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Published 20 December 2023
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5 minutes

What is a Credit Broker?

Credit brokers help you find lenders that meet your requirements, matching you with loans you could then apply for. You might have come across a credit broker when searching for a loan, perhaps without realising that it was one.

A credit broker introduces potential borrowers to lenders. You might be charged for this service, so you should be clear about fees before going ahead. It’s also worth understanding how the credit broker will use your personal information. 

Thankfully, there are rules around fees and using your personal information that credit brokers must follow, which are set by the Financial Conduct Authority (FCA).

What does a credit broker do?

A credit broker can introduce borrowers to lenders, or sometimes other brokers, by offering a comparison of deals that match what the borrower is looking for, for example a loan specifically for bad credit. 

The credit broker is usually either paid by the lender or charges you a fee for using its service.

You might come across a credit broker when searching online for a loan or you may be contacted by a credit broker over the phone, text or email, encouraging you to use its services.

Credit broker vs lender: what’s the difference?

Credit brokers are not the provider and don’t lend you money themselves. Instead, a credit broker acts as an intermediary, often searching a number of providers, comparing loans and introducing you to lenders and their products.

Lenders, on the other hand, provide the finances to you directly. You don’t have to use a credit broker to apply for a loan with a lender.

Using a credit broker might help you access more lenders and their products, and can save you time, but there is no guarantee that a credit broker will find you the best deal, and some may charge you fees. Credit brokers must state they are a credit broker when they communicate with you and be clear about any fees they charge. 

Comparison sites are a type of credit broker, as they help you find and compare loans that might match your circumstances, but they don’t supply the loan. However, price comparison sites don’t typically charge borrowers a fee for using them but may get paid commission by the providers they advertise in their comparison tables. 

Are credit brokers regulated? 

Credit brokers are regulated by the FCA, which has guidelines that all credit brokers must follow. These were introduced in 2015 after concerns about borrowers being treated unfairly.

These rules include that a credit broker must:

  • not charge fees, unless they give you clear details about fees as part of an ‘information notice’ and you confirm that you’re aware of the notice
  • tell you its legal and trading names
  • state clearly in its promotions that it’s a broker, not a lender
  • not take a fee from you without your permission
  • not share your personal information with other companies without your permission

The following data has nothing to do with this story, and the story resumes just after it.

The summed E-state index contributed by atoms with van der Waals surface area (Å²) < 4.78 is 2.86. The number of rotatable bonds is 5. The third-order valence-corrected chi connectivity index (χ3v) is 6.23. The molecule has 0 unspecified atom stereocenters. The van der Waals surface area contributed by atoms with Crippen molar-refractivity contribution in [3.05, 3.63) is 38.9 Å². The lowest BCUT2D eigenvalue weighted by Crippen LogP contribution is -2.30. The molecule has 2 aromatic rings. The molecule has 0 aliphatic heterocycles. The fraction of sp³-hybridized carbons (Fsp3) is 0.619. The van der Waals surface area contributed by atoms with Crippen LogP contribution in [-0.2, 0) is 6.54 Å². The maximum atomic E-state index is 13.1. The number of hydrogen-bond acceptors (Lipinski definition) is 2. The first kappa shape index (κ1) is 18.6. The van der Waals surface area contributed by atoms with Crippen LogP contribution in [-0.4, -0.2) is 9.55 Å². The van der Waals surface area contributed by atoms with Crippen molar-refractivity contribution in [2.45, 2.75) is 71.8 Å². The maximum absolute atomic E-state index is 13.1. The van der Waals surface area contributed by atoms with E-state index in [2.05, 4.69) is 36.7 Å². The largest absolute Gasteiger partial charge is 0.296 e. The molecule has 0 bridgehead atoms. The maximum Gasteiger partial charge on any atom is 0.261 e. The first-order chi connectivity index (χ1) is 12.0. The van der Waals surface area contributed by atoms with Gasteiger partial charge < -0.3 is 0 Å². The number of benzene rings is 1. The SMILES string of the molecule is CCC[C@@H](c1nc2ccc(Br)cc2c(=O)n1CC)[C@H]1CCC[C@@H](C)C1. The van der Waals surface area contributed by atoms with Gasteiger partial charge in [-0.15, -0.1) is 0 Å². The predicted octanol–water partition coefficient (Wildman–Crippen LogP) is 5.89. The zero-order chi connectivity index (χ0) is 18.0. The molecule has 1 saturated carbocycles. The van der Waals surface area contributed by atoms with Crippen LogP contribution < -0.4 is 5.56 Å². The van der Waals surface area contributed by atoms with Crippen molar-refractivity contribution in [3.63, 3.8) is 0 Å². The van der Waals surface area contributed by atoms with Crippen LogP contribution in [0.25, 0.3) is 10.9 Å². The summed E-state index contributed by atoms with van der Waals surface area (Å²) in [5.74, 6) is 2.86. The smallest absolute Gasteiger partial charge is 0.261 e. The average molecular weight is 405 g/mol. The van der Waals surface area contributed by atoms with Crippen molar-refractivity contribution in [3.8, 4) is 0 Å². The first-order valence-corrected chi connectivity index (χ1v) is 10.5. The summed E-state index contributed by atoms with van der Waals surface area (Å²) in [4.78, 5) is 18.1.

• give you a refund if you change your mind and want to cancel within 14 days of signing the credit agreement, without a penalty 
  • give you a refund minus £5 of any broker fee if you don’t have a loan within six months, or make this refund even sooner once you contact them to say you don’t want to take out the loan

These rules don’t however apply to credit secured on a mortgage to buy land through a credit broker.

You can check if the FCA authorises a credit broker by searching the FCA’s Financial Services Register

Credit broking fees and charges

Some credit brokers charge fees for using their services. This is sometimes even before you’ve agreed to a loan or received funds. Before a credit broker can charge you any fees it must explain these charges in writing, and you must accept and agree to its terms in writing.

The credit broker must also tell you:

  • its legal name, as it appears on the FCA Register
  • that it is a credit broker and not a lender
  • what fees, if any, you will pay, and when and how you’ll pay them

Credit broking red flags

If the credit broker doesn’t follow FCA rules, it is banned from charging fees. It’s likely to be a scam if the credit broker:

  • charges payment protection insurance or tax or asks you to pay a fee via a money transfer service or vouchers
  • asks for advance fees before they will release the loan to you and you haven’t had any written notice or agreed to these charges

You can report attempted or suspected scams to the FCA or Action Fraud.

If a credit broker has broken FCA rules or has treated you unfairly, you can complain to the Financial Ombudsman Service. This includes if it has shared your information with other companies without your consent, or if other credit brokers have taken money from your account without your permission. 

Where to get debt help

If you’re seeking a loan to help make ends meet, and are struggling with debt, it’s important to note that there are charities available that can give free debt help, such as:

  • Citizens Advice
  • StepChange
  • National Debtline

Charities like this can help with things like budgeting and coming up with a plan to deal with your debt. They could also help you apply for debt respite schemes such as the ‘Breathing Space’ scheme in England and Wales and the Debt Arrangement scheme in Scotland. There isn’t currently an equivalent scheme in Northern Ireland.

Image source: Getty Images

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